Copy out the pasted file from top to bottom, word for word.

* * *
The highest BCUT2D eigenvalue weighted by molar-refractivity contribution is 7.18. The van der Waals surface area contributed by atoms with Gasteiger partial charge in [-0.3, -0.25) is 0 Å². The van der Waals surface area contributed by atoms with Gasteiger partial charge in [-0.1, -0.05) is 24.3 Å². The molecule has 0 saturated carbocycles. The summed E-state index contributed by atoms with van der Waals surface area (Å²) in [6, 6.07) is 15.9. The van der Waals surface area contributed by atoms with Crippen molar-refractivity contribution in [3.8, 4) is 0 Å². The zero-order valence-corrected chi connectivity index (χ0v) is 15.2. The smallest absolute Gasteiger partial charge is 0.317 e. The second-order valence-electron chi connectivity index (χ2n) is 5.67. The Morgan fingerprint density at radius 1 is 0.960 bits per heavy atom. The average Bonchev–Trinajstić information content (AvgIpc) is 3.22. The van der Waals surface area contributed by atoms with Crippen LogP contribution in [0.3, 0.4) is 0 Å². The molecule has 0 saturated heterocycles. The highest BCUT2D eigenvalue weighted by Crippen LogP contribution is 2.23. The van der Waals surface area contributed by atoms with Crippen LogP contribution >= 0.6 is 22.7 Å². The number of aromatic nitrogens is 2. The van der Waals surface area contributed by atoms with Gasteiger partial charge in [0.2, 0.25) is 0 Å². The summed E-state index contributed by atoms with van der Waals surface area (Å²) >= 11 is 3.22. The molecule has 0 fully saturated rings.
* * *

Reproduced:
The highest BCUT2D eigenvalue weighted by molar-refractivity contribution is 7.18. The van der Waals surface area contributed by atoms with Gasteiger partial charge in [-0.3, -0.25) is 0 Å². The van der Waals surface area contributed by atoms with Gasteiger partial charge in [-0.1, -0.05) is 24.3 Å². The molecule has 0 saturated carbocycles. The summed E-state index contributed by atoms with van der Waals surface area (Å²) in [6, 6.07) is 15.9. The van der Waals surface area contributed by atoms with Crippen molar-refractivity contribution in [3.8, 4) is 0 Å². The zero-order valence-corrected chi connectivity index (χ0v) is 15.2. The smallest absolute Gasteiger partial charge is 0.317 e. The second-order valence-electron chi connectivity index (χ2n) is 5.67. The Morgan fingerprint density at radius 1 is 0.960 bits per heavy atom. The average Bonchev–Trinajstić information content (AvgIpc) is 3.22. The van der Waals surface area contributed by atoms with Crippen LogP contribution in [0.3, 0.4) is 0 Å². The molecule has 0 saturated heterocycles. The highest BCUT2D eigenvalue weighted by Crippen LogP contribution is 2.23. The van der Waals surface area contributed by atoms with Crippen LogP contribution >= 0.6 is 22.7 Å². The number of aromatic nitrogens is 2. The van der Waals surface area contributed by atoms with Gasteiger partial charge in [0.2, 0.25) is 0 Å². The summed E-state index contributed by atoms with van der Waals surface area (Å²) >= 11 is 3.22. The molecule has 0 fully saturated rings.